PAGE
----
We-Think: Mass innovation, not mass production
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That is the ethic of the world being created by YouTube and MySpace, Wikipedia and Facebook. We-Think is a rallying call for the shared power of the web to make society more open and egalitarian.
We-Think reports on an unparalleled wave of collaborative creativity as people from California to China devise ways to work together that are more democratic, productive and creative. This guide to the new culture of mass participation and innovation is a book like no other: it started first online through a unique experiment in collaborative creativity involving hundreds of people across the globe.
The generation growing up with the web will not be content to remain spectators. They want to be players and this is their slogan: we think therefore we are.
place to find out what was being said about him on the web, which was a lot more than in any newspaper. Arseblog is a perfect example of how Web 2.0 is changing the way people relate to information and media. The web provides many more niches for people to start a conversation on something about which they feel passionately. The old, industrial media, newspapers and television, do not have enough room to cater for all the minority interests of their readers and listeners. Newspapers and
vastly underestimates the true user base for open-source software.7 Every time anyone runs a search on Google they are a Linux user because Google’s servers run on Linux. Linux’s market share expanded as the software became more complex. The version distributed in March 2000 by Red Hat, which specialises in installing Linux for corporations, had 17 million lines in its source code. One estimate suggests it would have taken 4,500 person-years of work for professional software-coders to develop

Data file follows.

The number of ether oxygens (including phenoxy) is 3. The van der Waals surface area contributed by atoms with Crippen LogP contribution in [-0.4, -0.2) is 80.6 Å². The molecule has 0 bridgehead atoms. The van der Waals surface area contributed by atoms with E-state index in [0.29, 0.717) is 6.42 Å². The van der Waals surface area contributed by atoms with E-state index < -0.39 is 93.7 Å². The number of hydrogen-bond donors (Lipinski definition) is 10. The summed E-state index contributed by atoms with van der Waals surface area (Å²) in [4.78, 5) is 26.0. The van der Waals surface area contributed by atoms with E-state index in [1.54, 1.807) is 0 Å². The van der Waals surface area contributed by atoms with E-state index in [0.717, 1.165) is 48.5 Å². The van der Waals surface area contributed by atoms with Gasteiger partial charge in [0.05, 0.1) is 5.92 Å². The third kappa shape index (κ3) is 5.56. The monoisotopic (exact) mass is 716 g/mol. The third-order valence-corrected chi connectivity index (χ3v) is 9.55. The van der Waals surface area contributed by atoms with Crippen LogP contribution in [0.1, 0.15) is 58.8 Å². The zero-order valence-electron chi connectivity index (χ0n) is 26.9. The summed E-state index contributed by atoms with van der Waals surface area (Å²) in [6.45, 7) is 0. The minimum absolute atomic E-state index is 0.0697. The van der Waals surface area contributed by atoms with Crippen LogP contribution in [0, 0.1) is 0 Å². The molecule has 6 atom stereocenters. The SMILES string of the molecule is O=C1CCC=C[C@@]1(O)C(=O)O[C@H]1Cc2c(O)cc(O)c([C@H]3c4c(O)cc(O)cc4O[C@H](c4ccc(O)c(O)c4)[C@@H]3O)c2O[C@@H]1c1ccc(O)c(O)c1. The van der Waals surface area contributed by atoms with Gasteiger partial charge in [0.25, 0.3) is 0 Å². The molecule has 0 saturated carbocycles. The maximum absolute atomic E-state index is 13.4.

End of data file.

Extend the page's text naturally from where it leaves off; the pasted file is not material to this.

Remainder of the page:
male, suburban and middle-class. In 2006 it was still mainly college-educated and middle-class, but in many other respects – gender, ethnicity and geography – it mirrored the population as a whole. The Internet is especially effective in drawing young people into politics. Almost all the young people who donated to political causes during the 2004 US presidential election cycle did so online. According to the Pew Internet & American Life study of the 2006 congressional elections, 11 per cent of
control will fight to retain it, even as power threatens to seep away from them. The greatest struggle will be in China, where there will be a drawn-out wrestling match between the entrenched, hierarchical, authoritarian power of the Communist Party and the swelling power of an increasingly autonomous civil society. Only slightly less dramatic and probably equally prolonged will be the attempts of software, entertainment and media companies to control how what they call ‘content’ is used and paid
century be about organisations that work with us and allow us to do things by ourselves? I think it could be, but for that possibility to be realised we will have to meet three big challenges: First, who really participates, or to put it another way, who are you with? Is this collaborative culture just for the ultra-connected, activists, fans and hobbyists, or a wider population? Second, how do you increase participation to make it more meaningful? (Participation can be achieved in many ways,